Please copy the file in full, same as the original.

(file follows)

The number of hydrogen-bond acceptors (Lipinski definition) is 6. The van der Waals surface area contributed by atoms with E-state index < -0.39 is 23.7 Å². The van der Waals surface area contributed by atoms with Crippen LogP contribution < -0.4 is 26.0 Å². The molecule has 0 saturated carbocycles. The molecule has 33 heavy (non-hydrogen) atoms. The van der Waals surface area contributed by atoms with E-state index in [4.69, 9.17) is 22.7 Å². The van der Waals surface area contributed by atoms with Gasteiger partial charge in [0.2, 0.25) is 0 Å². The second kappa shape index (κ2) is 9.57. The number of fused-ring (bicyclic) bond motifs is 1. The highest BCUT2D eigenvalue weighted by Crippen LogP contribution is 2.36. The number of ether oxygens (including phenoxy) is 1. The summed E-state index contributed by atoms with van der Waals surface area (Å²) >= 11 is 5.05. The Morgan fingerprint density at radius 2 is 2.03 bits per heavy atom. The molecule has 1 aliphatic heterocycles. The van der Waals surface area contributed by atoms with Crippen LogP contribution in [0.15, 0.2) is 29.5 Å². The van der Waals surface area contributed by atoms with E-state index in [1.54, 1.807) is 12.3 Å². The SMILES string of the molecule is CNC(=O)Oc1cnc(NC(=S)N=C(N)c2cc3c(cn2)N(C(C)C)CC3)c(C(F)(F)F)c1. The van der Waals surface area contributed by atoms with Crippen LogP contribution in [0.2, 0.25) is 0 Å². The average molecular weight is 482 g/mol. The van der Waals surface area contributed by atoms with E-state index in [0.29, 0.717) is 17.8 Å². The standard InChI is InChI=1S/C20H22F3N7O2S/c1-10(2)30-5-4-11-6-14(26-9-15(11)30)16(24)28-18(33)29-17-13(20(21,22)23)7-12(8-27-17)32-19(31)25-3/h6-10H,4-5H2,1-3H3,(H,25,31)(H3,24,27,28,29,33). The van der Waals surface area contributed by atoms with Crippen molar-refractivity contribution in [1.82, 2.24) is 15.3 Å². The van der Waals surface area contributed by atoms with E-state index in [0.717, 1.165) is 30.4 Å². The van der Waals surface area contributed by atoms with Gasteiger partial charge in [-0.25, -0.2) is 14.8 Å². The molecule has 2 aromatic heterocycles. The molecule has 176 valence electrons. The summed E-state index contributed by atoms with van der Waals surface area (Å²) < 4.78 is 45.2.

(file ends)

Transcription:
The number of hydrogen-bond acceptors (Lipinski definition) is 6. The van der Waals surface area contributed by atoms with E-state index < -0.39 is 23.7 Å². The van der Waals surface area contributed by atoms with Crippen LogP contribution < -0.4 is 26.0 Å². The molecule has 0 saturated carbocycles. The molecule has 33 heavy (non-hydrogen) atoms. The van der Waals surface area contributed by atoms with E-state index in [4.69, 9.17) is 22.7 Å². The van der Waals surface area contributed by atoms with Gasteiger partial charge in [0.2, 0.25) is 0 Å². The second kappa shape index (κ2) is 9.57. The number of fused-ring (bicyclic) bond motifs is 1. The highest BCUT2D eigenvalue weighted by Crippen LogP contribution is 2.36. The number of ether oxygens (including phenoxy) is 1. The summed E-state index contributed by atoms with van der Waals surface area (Å²) >= 11 is 5.05. The Morgan fingerprint density at radius 2 is 2.03 bits per heavy atom. The molecule has 1 aliphatic heterocycles. The van der Waals surface area contributed by atoms with Crippen LogP contribution in [0.15, 0.2) is 29.5 Å². The van der Waals surface area contributed by atoms with E-state index in [1.54, 1.807) is 12.3 Å². The SMILES string of the molecule is CNC(=O)Oc1cnc(NC(=S)N=C(N)c2cc3c(cn2)N(C(C)C)CC3)c(C(F)(F)F)c1. The van der Waals surface area contributed by atoms with Crippen LogP contribution in [0.2, 0.25) is 0 Å². The average molecular weight is 482 g/mol. The van der Waals surface area contributed by atoms with E-state index in [0.29, 0.717) is 17.8 Å². The standard InChI is InChI=1S/C20H22F3N7O2S/c1-10(2)30-5-4-11-6-14(26-9-15(11)30)16(24)28-18(33)29-17-13(20(21,22)23)7-12(8-27-17)32-19(31)25-3/h6-10H,4-5H2,1-3H3,(H,25,31)(H3,24,27,28,29,33). The van der Waals surface area contributed by atoms with Crippen molar-refractivity contribution in [1.82, 2.24) is 15.3 Å². The van der Waals surface area contributed by atoms with E-state index in [0.717, 1.165) is 30.4 Å². The van der Waals surface area contributed by atoms with Gasteiger partial charge in [-0.25, -0.2) is 14.8 Å². The molecule has 2 aromatic heterocycles. The molecule has 176 valence electrons. The summed E-state index contributed by atoms with van der Waals surface area (Å²) < 4.78 is 45.2.